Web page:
"Common Carrier" of Passengers
- Is it all fun and games?
A Case note of Mallais et al. v. D.A. Campbell Amusements Ltd. 84 OR (3d) 687
In this Ontario Court of Appeal decision,
the Court held that an amusement park ride is not a "common
carrier" for the purposes of Canadian tort law. In this decision,
the Court provides useful insight as to what is a "common carrier"
and what is the responsibility of a common carrier of persons.
The defendant set up its portable
carnival temporarily at a local mall in Newmarket, Ontario. Ms.
Mallais, the plaintiff, along with her five month year old daughter,
were out for the afternoon. Ms. Mallais stopped at the carnival
on their way home and went to take a ride on the "Sky Master."
This is one of those amusement rides where the passengers are locked
in with a shoulder restraint and the car is rocked to and fro until
it makes a complete 360 degree revolution. Ms. Mallais claimed that
the ride attendant did not ensure that she was properly restrained.
She further claims that she was tossed about during the ride and
At trial, the plaintiff argued that
the defendant's negligence should be analyzed at the standard of
a "common carrier," thus arguably having a higher burden
to establish that is used all due, proper and reasonable care and
skill to avoid or prevent injury to the plaintiff and that the care
required was a of a very high degree. The trial judge rejected this
argument and charged the jury only on the standard law of negligence
and the Occupiers' Liability Act, R.S.O. 1990, c. O.2. The
The Ontario Court of Appeal dismissed
the appeal and in doing so, provided some valuable insight as to
how the court assesses whether someone is a "common carrier"
and what is a common carrier's responsibility.
With respect to level of responsibility
of a "common carrier", the Ontario Court of Appeal cited
approvingly the 1940 Supreme Court decision of Day v. Toronto
Transportation Commission  S.C.R. 433 as to the higher
standard of care required by a common carrier, specifically stating
that it is a "reverse onus".
"Although the carrier of passengers is not
an insurer, yet if an accident occurs and the passenger is injured,
there is a heavy burden on the defendant carrier to establish
that he had used all due, proper and reasonable care and skill
to avoid or prevent injury to the passenger. The care required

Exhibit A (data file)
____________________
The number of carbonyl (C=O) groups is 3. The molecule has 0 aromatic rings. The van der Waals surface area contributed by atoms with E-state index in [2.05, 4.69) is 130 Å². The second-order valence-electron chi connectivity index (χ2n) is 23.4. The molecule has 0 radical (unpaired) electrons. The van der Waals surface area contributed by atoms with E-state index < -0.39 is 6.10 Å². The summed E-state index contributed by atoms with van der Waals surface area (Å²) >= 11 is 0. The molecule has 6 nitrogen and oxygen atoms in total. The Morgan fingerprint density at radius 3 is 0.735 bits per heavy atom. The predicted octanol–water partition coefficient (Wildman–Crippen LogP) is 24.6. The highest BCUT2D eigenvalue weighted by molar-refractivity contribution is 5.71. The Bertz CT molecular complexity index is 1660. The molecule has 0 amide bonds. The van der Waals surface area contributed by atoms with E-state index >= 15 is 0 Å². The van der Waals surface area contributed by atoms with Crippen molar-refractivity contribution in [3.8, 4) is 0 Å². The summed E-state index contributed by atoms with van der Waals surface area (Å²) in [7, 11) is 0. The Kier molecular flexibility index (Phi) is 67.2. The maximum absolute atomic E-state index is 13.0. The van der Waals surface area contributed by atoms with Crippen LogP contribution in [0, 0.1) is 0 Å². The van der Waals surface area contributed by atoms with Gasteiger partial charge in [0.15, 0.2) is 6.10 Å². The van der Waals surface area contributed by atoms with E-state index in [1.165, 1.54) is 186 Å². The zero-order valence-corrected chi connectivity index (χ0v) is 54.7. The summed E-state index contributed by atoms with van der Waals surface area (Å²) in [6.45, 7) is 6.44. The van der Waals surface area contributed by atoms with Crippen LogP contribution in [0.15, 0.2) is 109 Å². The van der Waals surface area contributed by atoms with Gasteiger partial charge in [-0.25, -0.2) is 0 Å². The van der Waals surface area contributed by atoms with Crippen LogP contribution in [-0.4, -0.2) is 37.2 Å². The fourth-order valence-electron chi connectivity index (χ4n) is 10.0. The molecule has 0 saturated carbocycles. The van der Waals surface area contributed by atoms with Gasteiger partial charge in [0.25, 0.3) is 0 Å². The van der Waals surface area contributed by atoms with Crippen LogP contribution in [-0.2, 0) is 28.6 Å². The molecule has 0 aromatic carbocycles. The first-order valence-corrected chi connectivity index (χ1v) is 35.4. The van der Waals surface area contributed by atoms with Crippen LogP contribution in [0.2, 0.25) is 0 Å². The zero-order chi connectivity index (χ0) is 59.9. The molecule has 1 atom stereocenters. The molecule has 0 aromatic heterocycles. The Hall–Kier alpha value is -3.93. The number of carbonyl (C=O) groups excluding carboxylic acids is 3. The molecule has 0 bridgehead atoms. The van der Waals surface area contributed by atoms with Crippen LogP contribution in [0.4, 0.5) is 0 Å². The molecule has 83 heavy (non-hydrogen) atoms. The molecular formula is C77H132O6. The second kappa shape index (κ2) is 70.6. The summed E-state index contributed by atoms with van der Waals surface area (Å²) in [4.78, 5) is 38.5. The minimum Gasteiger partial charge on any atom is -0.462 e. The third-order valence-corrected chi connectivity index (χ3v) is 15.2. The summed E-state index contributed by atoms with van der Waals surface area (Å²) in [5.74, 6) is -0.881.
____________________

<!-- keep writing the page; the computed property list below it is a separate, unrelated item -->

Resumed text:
is of a very high degree"
The Court of Appeal also provided
a definition for "common carrier" that is equally applicable
to passenger and cargo carriers. The Court, after an exhaustive
analysis of previous Canadian and American cases holds that the
term "common carrier" should be given its natural and
ordinary meaning, namely:
a person or company undertaking
to transport any goods or passengers on regular routes at agreed
The Court looked at the dictionary
definition of the word "transport" - "to take or
carry (people or goods) from one place to another by means of a
vehicle, aircraft, or ship"
The Court found that for something
to be a "common carrier," the primary focus should be
on its natural and ordinary meaning. Specifically, whether Ms. Mallais
ill-fated time on the "SkyMaster" fits within the dictionary
definition. The Court ruled that an amusement park ride did not
fit within that definition.
Furthermore, the Court also ruled
that underlining policy rationale for imposing a higher duty of
care did not apply to the case. Passengers place themselves in the
care and control of a common carrier expecting that they will have
a safe ride to their destination. Somebody agreeing to ride an amusement
ride expects a "thrill." A safe "thrill" ride
is inherently riskier than a safe ride. The amusement park patron
is entitled to expect that the operator will take such care as in
all the circumstances of the situation is reasonable to ensure his
or her safety. To go beyond that and impose the higher duty owed
by a common carrier was inappropriate.
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